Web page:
Before fight, Sonnen informed state he was taking testosterone
Ultimate Fighting Championship middleweight contender Chael Sonnen, who faces a year-long suspension after testing positive for an abnormal level of testosterone before his Aug. 7 loss to middleweight champion Anderson Silva, documented his prior use of testosterone with a state inspector, California State Athletic Commission Executive Officer George Dodd said Tuesday.
Dodd said Sonnen approached him at his Aug. 6 drug test in Oakland and said, "I'm taking something," which caused Dodd to summon an inspector to document the substance, which was testosterone.
Dodd explained the fight was allowed to proceed because there was no "conclusive evidence from a laboratory" that Sonnen had violated rules against performance-enhancing drug use.
"This [testosterone use] could be for medical reasons," Dodd said. "That's what the appeal process is for."
Sonnen reportedly will appeal his suspension, and the state commission will next meet Dec. 2 in Sacramento to probably hear the appeal. Dodd said he has not received the appeal yet.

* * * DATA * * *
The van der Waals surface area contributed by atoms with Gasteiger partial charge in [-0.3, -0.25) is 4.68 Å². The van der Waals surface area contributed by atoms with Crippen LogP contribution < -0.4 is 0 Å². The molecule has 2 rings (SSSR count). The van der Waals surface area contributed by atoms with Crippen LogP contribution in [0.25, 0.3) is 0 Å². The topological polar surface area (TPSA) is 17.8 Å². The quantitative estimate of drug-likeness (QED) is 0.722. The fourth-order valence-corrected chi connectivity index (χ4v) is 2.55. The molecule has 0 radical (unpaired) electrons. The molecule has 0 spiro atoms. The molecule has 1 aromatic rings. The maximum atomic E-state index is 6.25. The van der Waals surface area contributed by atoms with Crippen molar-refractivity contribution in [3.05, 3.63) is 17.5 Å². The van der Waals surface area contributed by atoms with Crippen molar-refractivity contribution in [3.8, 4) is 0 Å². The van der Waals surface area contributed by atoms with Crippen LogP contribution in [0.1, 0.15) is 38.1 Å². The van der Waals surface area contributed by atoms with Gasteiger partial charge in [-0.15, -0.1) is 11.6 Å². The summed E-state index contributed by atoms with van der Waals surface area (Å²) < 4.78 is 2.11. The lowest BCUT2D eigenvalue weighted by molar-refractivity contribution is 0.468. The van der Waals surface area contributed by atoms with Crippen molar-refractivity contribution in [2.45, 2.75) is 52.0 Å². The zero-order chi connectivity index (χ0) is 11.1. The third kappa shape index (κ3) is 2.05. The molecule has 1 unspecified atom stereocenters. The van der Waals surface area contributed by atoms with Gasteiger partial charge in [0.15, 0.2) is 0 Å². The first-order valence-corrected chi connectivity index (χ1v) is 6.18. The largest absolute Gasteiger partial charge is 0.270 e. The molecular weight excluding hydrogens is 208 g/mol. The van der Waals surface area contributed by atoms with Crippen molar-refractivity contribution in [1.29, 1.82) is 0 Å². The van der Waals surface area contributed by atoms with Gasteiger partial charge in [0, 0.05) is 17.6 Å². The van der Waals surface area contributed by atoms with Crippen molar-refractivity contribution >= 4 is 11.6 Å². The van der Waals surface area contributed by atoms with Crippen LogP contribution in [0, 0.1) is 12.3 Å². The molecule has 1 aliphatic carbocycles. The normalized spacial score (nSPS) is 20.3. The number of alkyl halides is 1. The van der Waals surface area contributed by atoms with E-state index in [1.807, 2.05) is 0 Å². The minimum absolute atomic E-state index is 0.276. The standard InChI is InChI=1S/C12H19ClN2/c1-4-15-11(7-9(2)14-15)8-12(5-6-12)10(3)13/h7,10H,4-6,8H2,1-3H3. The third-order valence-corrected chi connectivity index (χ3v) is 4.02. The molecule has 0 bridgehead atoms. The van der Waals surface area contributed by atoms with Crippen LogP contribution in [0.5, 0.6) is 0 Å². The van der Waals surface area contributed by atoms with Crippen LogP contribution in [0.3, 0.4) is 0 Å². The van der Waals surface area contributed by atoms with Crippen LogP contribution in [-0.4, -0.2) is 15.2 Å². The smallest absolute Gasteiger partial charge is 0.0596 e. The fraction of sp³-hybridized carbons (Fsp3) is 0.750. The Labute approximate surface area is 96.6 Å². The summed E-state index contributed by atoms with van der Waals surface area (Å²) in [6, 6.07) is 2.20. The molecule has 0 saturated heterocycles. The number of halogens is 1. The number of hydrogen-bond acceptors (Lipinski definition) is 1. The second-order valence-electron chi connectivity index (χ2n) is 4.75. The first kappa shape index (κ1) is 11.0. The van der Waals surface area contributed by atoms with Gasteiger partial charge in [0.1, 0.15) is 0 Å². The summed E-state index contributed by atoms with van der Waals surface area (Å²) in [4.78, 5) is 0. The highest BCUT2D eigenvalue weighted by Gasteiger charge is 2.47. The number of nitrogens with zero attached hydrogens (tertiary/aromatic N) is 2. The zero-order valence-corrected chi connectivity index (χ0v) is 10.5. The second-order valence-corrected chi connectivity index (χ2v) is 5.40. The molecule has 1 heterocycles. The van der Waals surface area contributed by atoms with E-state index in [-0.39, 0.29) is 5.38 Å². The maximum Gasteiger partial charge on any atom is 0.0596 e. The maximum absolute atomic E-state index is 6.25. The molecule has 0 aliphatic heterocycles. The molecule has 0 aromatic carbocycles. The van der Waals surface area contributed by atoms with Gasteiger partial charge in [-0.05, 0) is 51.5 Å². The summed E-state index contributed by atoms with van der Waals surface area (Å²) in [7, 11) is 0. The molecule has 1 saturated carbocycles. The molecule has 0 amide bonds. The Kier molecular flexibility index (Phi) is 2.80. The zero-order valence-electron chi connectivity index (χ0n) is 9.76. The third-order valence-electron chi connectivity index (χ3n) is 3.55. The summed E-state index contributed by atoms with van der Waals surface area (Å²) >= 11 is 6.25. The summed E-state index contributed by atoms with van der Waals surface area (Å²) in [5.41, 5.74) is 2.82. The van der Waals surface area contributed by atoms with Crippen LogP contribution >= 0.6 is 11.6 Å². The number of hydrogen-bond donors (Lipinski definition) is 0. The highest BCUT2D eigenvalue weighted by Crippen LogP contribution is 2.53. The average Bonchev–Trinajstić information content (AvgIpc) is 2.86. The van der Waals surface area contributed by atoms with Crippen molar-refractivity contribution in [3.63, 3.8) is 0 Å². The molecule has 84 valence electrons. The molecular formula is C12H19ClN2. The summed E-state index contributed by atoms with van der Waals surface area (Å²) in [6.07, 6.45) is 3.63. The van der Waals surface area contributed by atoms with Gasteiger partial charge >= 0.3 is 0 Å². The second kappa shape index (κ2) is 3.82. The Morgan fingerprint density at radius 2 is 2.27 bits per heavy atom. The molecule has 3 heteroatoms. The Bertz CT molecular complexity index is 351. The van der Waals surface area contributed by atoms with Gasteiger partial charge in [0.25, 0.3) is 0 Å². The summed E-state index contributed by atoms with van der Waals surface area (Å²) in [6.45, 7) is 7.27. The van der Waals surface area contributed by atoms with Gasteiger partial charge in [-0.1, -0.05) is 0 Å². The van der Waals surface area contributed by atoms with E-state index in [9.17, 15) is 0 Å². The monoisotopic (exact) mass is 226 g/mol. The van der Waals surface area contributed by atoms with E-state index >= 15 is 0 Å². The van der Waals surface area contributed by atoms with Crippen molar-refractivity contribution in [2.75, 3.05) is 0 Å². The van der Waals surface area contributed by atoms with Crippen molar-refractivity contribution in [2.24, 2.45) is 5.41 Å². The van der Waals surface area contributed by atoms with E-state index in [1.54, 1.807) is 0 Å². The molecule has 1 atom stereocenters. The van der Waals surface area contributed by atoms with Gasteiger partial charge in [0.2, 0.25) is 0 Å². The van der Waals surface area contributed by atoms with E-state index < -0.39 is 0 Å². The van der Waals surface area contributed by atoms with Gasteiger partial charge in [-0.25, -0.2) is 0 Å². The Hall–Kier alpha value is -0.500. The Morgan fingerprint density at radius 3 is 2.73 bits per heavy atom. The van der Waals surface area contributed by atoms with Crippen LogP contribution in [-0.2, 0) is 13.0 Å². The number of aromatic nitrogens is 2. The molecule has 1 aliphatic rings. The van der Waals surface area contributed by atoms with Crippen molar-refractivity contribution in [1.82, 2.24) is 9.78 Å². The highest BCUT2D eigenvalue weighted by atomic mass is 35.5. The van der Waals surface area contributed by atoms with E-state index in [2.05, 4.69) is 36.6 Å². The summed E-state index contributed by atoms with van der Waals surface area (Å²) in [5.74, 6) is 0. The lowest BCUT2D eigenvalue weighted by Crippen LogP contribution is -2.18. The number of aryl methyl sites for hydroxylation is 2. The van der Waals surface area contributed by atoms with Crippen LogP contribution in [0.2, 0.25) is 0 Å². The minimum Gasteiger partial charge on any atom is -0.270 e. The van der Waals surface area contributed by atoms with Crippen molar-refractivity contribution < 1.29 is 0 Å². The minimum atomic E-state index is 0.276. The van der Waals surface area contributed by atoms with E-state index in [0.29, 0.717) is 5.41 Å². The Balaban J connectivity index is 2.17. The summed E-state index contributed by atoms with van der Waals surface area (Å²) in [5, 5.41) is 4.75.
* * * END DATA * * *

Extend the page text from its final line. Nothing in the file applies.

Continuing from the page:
The issue before the commission will be to decide whether Sonnen had a legitimate medical use for testosterone, and, if so, why it elevated his level beyond what is acceptable and normal.
The repercussions are significant. The brash Sonnen talked a big game in predicting he'd conquer Silva, who has been middleweight champion since October 2006. Sonnen was handily winning the fight when Silva submitted him in the fifth and final round. The compelling Silva-Sonnen rematch was being planned for early next year, UFC officials said. Now, that bout is in jeopardy of not happening.
"If this is all true, I feel sorry for Chael," Silva's manager, Ed Soares, said. "He put on a great performance, the best performance of his life and, unfortunately, it's tarnished by this.
"It just makes Anderson look like a more incredible fighter."
Dodd said the burden will be on Sonnen to explain what was happening.
"He'll have to provide medical documentation, explain why he was taking it, and then it's up to the commissioners," Dodd said. "I don't know why he'd be taking it. I don't know what Chael plans to say."